Noel King was rewarded with the victory he craved as the Republic of Ireland ended their World Cup qualifying campaign on a high note.
The interim manager, who was asked to take over for the games against Germany and Kazakhstan following Giovanni Trapattoni's departure, saw his team fight back from a goal down to win 3-1 at the Aviva Stadium and justify his selections of both system and personnel.
Asked if he had enjoyed the experience, King admitted: "It's been tiring, it's been harrowing, it's been fantastic.
"Working with the players, who are terrific, really professional players was terrific and enjoyable and, I would imagine, educational for everybody."
King's short reign has not been without criticism with pundits having poured scorn on his approach in Cologne amid murmurings of discontent from players left out of the line-up.
However, he insisted he had no problem with players being disappointed not to be involved.
He said: "I have addressed the group and I understand. How would you be happy spending 10 days and not playing? Try it, it's horrendous.
"I don't mind if they are unhappy, that's life. They may have been unhappy, but not one of them sulked and not one of them didn't perform any of the things I was asking them to do."
Those who did stand duty on Tuesday night had to recover from a difficult start, and it took a 16th-minute Robbie Keane penalty to drag them back into the game after Kazakhstan defender Dmitriy Shomko had blasted an unstoppable shot across keeper David Forde.
John O'Shea proved the unlikely hero 10 minutes later when he stabbed home just his second international goal in 93 senior appearances, and it was not until the unfortunate Shomko put through his own goal 13 minutes from time that the win was secure despite the Republic's second-half dominance.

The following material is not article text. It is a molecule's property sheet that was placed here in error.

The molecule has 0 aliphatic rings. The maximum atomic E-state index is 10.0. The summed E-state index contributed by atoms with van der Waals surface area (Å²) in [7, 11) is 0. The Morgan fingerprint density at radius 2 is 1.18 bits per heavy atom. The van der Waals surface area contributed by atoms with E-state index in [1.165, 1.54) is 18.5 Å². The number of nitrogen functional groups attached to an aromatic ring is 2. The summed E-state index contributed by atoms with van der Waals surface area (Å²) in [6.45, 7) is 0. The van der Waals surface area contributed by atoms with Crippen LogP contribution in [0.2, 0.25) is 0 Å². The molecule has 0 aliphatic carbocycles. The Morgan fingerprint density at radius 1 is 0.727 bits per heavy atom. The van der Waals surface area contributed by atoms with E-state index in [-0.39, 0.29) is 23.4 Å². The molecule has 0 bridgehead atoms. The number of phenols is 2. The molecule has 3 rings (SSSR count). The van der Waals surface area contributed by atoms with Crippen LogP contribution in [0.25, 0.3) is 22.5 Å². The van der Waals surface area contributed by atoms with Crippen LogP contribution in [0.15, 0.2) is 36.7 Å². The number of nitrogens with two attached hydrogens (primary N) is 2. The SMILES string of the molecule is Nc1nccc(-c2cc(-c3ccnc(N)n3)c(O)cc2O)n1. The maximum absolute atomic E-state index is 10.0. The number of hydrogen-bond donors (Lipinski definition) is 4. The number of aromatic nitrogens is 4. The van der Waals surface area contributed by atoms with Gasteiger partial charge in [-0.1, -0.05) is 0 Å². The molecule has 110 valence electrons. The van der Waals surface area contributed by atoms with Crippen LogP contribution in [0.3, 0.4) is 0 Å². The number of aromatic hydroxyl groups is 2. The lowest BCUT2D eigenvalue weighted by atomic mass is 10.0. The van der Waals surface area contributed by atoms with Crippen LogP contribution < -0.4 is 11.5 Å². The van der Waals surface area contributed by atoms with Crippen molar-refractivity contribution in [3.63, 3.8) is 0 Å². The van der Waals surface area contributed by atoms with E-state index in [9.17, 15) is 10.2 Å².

It proved a excellent return to international football for Nottingham Forest midfielder Andy Reid who, after being consigned to the wilderness by former boss Trapattoni, marked his first cap for almost six years with a fine individual display.
King said: "I was so pleased for him, so pleased for him. He was disappointed not to play in Germany.
"He's a wonderful little character, he's a wonderful little player. He's a throwback. He was immense.
"I just thought he was getting tired a little bit - he doesn't agree, which is fair enough, and as I was getting to change him - it was probably about an eight or nine-minute spell to change, and he played the best eight or nine minutes of the game.
"He had a terrific game, a great game. I was delighted with him."
Kazakhstan coach Miroslav Beranek admitted Ireland had deserved to win the game after his side's bright start.
And when asked if he had considered resigning, he added: "This is the last of the games to qualify for the World Cup and it's the last game of my contract."